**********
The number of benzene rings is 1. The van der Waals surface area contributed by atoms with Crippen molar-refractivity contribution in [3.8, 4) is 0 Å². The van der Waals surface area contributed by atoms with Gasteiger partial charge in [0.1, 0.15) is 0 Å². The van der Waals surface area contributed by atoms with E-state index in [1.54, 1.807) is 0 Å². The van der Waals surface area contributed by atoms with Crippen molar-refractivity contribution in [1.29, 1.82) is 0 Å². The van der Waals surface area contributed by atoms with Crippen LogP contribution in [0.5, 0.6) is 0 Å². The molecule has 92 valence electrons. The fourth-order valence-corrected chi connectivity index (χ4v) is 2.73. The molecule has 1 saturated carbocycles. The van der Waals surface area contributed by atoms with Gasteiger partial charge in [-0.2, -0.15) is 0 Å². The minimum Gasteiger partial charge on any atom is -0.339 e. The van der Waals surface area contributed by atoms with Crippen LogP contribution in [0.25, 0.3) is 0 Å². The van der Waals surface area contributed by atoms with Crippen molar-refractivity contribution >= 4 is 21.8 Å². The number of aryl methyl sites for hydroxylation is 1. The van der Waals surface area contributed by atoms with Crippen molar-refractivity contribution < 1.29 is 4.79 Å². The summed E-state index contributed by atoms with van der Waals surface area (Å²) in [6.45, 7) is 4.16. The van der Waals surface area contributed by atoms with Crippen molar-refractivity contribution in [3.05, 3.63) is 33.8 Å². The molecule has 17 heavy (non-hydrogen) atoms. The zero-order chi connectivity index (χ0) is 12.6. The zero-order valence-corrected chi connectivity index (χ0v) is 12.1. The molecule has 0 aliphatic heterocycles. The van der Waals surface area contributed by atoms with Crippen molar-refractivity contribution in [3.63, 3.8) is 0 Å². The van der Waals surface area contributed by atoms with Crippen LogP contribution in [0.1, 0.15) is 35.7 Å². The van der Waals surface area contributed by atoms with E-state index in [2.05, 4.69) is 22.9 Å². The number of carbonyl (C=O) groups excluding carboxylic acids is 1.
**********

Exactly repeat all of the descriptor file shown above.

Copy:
The number of benzene rings is 1. The van der Waals surface area contributed by atoms with Crippen molar-refractivity contribution in [3.8, 4) is 0 Å². The van der Waals surface area contributed by atoms with Gasteiger partial charge in [0.1, 0.15) is 0 Å². The van der Waals surface area contributed by atoms with E-state index in [1.54, 1.807) is 0 Å². The van der Waals surface area contributed by atoms with Crippen molar-refractivity contribution in [1.29, 1.82) is 0 Å². The van der Waals surface area contributed by atoms with Crippen LogP contribution in [0.5, 0.6) is 0 Å². The molecule has 92 valence electrons. The fourth-order valence-corrected chi connectivity index (χ4v) is 2.73. The molecule has 1 saturated carbocycles. The van der Waals surface area contributed by atoms with Gasteiger partial charge in [-0.2, -0.15) is 0 Å². The minimum Gasteiger partial charge on any atom is -0.339 e. The van der Waals surface area contributed by atoms with Crippen LogP contribution in [0.25, 0.3) is 0 Å². The van der Waals surface area contributed by atoms with Crippen molar-refractivity contribution >= 4 is 21.8 Å². The number of aryl methyl sites for hydroxylation is 1. The van der Waals surface area contributed by atoms with Crippen molar-refractivity contribution < 1.29 is 4.79 Å². The summed E-state index contributed by atoms with van der Waals surface area (Å²) in [6.45, 7) is 4.16. The van der Waals surface area contributed by atoms with Crippen molar-refractivity contribution in [3.05, 3.63) is 33.8 Å². The molecule has 17 heavy (non-hydrogen) atoms. The zero-order chi connectivity index (χ0) is 12.6. The zero-order valence-corrected chi connectivity index (χ0v) is 12.1. The molecule has 0 aliphatic heterocycles. The van der Waals surface area contributed by atoms with Crippen molar-refractivity contribution in [3.63, 3.8) is 0 Å². The van der Waals surface area contributed by atoms with Crippen LogP contribution in [0.1, 0.15) is 35.7 Å². The van der Waals surface area contributed by atoms with E-state index in [2.05, 4.69) is 22.9 Å². The number of carbonyl (C=O) groups excluding carboxylic acids is 1.